Toward the end, Who Owns the Future? delves into philosophical territory. Lanier proposes solutions to digital economies, attribution models, and net neutrality—all parts of what he deems a "humanistic alternative" to the current picture of technology. This section of the book feels less vital than the first half, but it's fascinating to see the ideal future from a man who spends so much time thinking about tomorrow. Even Lanier admits it's pie-in-the-sky thinking ("I don't pretend for a moment that all the problems implicit in it are already known, much less solved," he concedes), but almost as impressive as his ideas is his ability to communicate these abstract concepts in layman's terms. In this way, it illustrates Lanier's best quality: he never forgets that the future must make sense for everyone, not just the technocrats.


Boty_rg_cover_thumb This piece comes from our free Best Books of 2013: Reader's Guide, which you can download now for your Kindle. It features interviews, essays, excerpts, and other fun extras about the year’s top 20 titles: Donna Tartt talks about her eating habits while writing The Goldfinch; David Finkel discusses the emotional impact following the 2-16 infantry battalion in Thank You for Your Service; and much more.

Best Books of 2013: Comics & Graphic Novels

Marble Season Marble Season by Gilbert Hernandez

In June, Gilbert Hernandez's Marble Season topped our Best of the Year So Far list for Comics & Graphic Novels. Since then, it's been a strong season for comics, but after revisiting Hernandez's touching, nostalgic tale of kids in Southern California when assembling our Best Books of 2013 picks, I was reminded that nothing else has delighted me as much this year. Beneath the innocence of Hernandez's cast of eccentric troublemakers is the conflicting desire to grow up without understanding what that means; as a reader we approach Marble Season with the opposite perspective: we long for our childhood but appreciate it with the wisdom of adulthood.

Very Casual Very Casual by Michael DeForge

Collecting the bizarre works of Michael DeForge's mini-comics, Very Casual marks the arrival of a fresh, bizarre talent. Even in his early twenties, DeForge has already won numerous awards (including the 2013 Ignatz Award for Outstanding Anthology of Collection for Very Casual). DeForge's aesthetic sensibility is hinged on the compellingly weird. Kids get high on squid ink; absurdist deer mate; and a rock band is made out of weird blobs. Revealed within Very Casual's psychedelic stories and grotesque geographies is something sublime.

Solo Solo: The Deluxe Edition

The collected works of DC's Solo lets many of the most well-known comics writers/illustrators, including Darwyn Cooke, Paul Pope, and Michael Allred, go hog-wild with the DC universe. It's a showcase of familiar heroes getting strange makeovers — an eclectic mix of talent and imagination not to be missed.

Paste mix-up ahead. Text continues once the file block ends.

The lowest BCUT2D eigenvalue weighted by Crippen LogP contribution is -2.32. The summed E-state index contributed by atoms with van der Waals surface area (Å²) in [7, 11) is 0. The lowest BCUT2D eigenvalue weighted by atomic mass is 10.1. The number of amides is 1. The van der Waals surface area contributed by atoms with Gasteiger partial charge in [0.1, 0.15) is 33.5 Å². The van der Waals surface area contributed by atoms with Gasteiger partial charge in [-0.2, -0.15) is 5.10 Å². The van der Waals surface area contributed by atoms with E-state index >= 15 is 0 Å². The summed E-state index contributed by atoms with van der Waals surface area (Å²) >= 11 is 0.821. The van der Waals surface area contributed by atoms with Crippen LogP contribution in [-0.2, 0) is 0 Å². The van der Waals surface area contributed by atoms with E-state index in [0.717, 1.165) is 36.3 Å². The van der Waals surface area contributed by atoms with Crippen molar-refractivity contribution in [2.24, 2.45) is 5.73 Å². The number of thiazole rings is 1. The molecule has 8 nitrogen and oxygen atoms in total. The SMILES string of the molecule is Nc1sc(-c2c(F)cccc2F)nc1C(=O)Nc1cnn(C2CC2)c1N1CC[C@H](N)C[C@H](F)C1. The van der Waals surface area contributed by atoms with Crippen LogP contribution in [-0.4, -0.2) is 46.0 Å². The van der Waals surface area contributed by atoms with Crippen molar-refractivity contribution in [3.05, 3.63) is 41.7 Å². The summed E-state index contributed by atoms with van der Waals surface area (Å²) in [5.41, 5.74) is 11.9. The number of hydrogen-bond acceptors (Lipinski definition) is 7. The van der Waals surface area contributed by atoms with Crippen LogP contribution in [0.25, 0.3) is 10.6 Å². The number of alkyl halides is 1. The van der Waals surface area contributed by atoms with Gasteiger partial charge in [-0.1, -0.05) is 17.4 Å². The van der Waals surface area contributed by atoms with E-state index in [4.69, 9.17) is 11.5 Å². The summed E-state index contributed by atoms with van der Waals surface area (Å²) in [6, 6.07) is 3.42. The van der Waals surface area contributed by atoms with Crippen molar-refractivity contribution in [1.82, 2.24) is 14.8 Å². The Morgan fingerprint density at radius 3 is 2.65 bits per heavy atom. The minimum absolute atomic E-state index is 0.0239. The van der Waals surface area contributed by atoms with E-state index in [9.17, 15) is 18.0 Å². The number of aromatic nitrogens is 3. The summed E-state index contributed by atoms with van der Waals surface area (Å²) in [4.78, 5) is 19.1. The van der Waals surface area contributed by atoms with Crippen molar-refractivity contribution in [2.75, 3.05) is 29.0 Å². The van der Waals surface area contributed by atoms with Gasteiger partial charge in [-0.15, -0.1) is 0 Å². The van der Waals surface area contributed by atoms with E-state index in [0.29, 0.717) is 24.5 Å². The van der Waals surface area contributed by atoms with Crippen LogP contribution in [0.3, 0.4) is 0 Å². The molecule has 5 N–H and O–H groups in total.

The Property The Property by Rutu Modan

Israeli-born artist Rutu Modan's first work, Exit Wounds, was an Eisner Award-winning trek through Tel Aviv. The Property, her second full-length comic, takes us to Warsaw, where a young woman named Regina accompanies her grandmother on a trip to secure property owned by her parents during the Holocaust. Modan's work is extremely subtle. But despite her penchant for earth tones and nuanced expressions, The Property feels so alive with compassion and humor and humanity.

Memories of the Years of Chaos: An Essay by Juan Gabriel Vásquez, Author of "The Sound of Things Falling"

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For my generation, I’ve noticed, the 1980s don’t have a lot of respect for chronology: our decade began in 1984, when Pablo Escobar assassinated the Minister of Justice, Rodrigo Lara Bonilla, and ended in December 1993, with the symmetrical death of Pablo Escobar. Certain images of that decade have become part of our mythology. One of them shows Lara’s car with its windows destroyed, its back seat smeared with blood and the cover, caught by the cameras almost by chance, of the book the minister was reading at the moment of the crime like a symbol in a bad novel: Dictionary of Colombian History. In another one, Pablo Escobar’s dead body lies on a rooftop surrounded by his triumphant pursuers, his features obliterated by the blood, his pale belly exposed in the morning air. Between those two events are other images. I’ve seen them and I keep seeing them and I saw them every day of 2010, while I was writing The Sound of Things Falling: I saw a presidential candidate greeting voters and then climbing onto a stage and then falling under a hail of bullets; I saw the remains of a passenger plane scattered among trees after exploding in mid-air. In my fallible memory, these images take up several years of that terrible decade; only later, when I started writing the novel, did I realize that they’d all happened in just six short months, and that gave me an idea of the morbid intensity we lived with back then.